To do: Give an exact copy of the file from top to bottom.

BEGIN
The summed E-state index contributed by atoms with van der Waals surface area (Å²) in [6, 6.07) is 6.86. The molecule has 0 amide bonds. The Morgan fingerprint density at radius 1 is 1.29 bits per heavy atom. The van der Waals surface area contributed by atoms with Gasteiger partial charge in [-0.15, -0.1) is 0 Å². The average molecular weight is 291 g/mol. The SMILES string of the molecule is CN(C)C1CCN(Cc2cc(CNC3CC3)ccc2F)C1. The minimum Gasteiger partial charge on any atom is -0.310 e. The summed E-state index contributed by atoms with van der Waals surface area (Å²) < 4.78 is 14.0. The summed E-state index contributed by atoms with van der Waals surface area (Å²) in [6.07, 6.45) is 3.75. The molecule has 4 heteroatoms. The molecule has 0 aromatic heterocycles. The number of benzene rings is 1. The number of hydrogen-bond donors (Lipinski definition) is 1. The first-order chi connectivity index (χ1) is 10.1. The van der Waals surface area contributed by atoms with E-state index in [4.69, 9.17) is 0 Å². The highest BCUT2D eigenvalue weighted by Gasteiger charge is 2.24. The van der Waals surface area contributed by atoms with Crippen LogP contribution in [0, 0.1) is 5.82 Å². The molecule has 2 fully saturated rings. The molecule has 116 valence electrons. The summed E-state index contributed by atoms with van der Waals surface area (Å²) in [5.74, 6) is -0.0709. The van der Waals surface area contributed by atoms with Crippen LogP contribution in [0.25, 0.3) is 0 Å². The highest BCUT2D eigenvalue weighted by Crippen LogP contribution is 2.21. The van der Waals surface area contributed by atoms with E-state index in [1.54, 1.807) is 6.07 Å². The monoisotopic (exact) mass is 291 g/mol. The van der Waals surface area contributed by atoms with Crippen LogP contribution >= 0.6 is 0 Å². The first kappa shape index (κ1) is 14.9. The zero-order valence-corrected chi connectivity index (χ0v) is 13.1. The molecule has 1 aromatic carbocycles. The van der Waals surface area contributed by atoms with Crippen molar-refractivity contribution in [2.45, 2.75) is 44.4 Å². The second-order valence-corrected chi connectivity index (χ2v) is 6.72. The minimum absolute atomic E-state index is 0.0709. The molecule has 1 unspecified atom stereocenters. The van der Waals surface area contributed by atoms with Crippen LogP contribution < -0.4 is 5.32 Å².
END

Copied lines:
The summed E-state index contributed by atoms with van der Waals surface area (Å²) in [6, 6.07) is 6.86. The molecule has 0 amide bonds. The Morgan fingerprint density at radius 1 is 1.29 bits per heavy atom. The van der Waals surface area contributed by atoms with Gasteiger partial charge in [-0.15, -0.1) is 0 Å². The average molecular weight is 291 g/mol. The SMILES string of the molecule is CN(C)C1CCN(Cc2cc(CNC3CC3)ccc2F)C1. The minimum Gasteiger partial charge on any atom is -0.310 e. The summed E-state index contributed by atoms with van der Waals surface area (Å²) < 4.78 is 14.0. The summed E-state index contributed by atoms with van der Waals surface area (Å²) in [6.07, 6.45) is 3.75. The molecule has 4 heteroatoms. The molecule has 0 aromatic heterocycles. The number of benzene rings is 1. The number of hydrogen-bond donors (Lipinski definition) is 1. The first-order chi connectivity index (χ1) is 10.1. The van der Waals surface area contributed by atoms with E-state index in [4.69, 9.17) is 0 Å². The highest BCUT2D eigenvalue weighted by Gasteiger charge is 2.24. The van der Waals surface area contributed by atoms with Crippen LogP contribution in [0, 0.1) is 5.82 Å². The molecule has 2 fully saturated rings. The molecule has 116 valence electrons. The summed E-state index contributed by atoms with van der Waals surface area (Å²) in [5.74, 6) is -0.0709. The van der Waals surface area contributed by atoms with Crippen LogP contribution in [0.25, 0.3) is 0 Å². The highest BCUT2D eigenvalue weighted by Crippen LogP contribution is 2.21. The van der Waals surface area contributed by atoms with E-state index in [1.54, 1.807) is 6.07 Å². The monoisotopic (exact) mass is 291 g/mol. The van der Waals surface area contributed by atoms with Crippen LogP contribution >= 0.6 is 0 Å². The first kappa shape index (κ1) is 14.9. The zero-order valence-corrected chi connectivity index (χ0v) is 13.1. The molecule has 1 aromatic carbocycles. The van der Waals surface area contributed by atoms with Crippen molar-refractivity contribution in [2.45, 2.75) is 44.4 Å². The second-order valence-corrected chi connectivity index (χ2v) is 6.72. The minimum absolute atomic E-state index is 0.0709. The molecule has 1 unspecified atom stereocenters. The van der Waals surface area contributed by atoms with Crippen LogP contribution < -0.4 is 5.32 Å².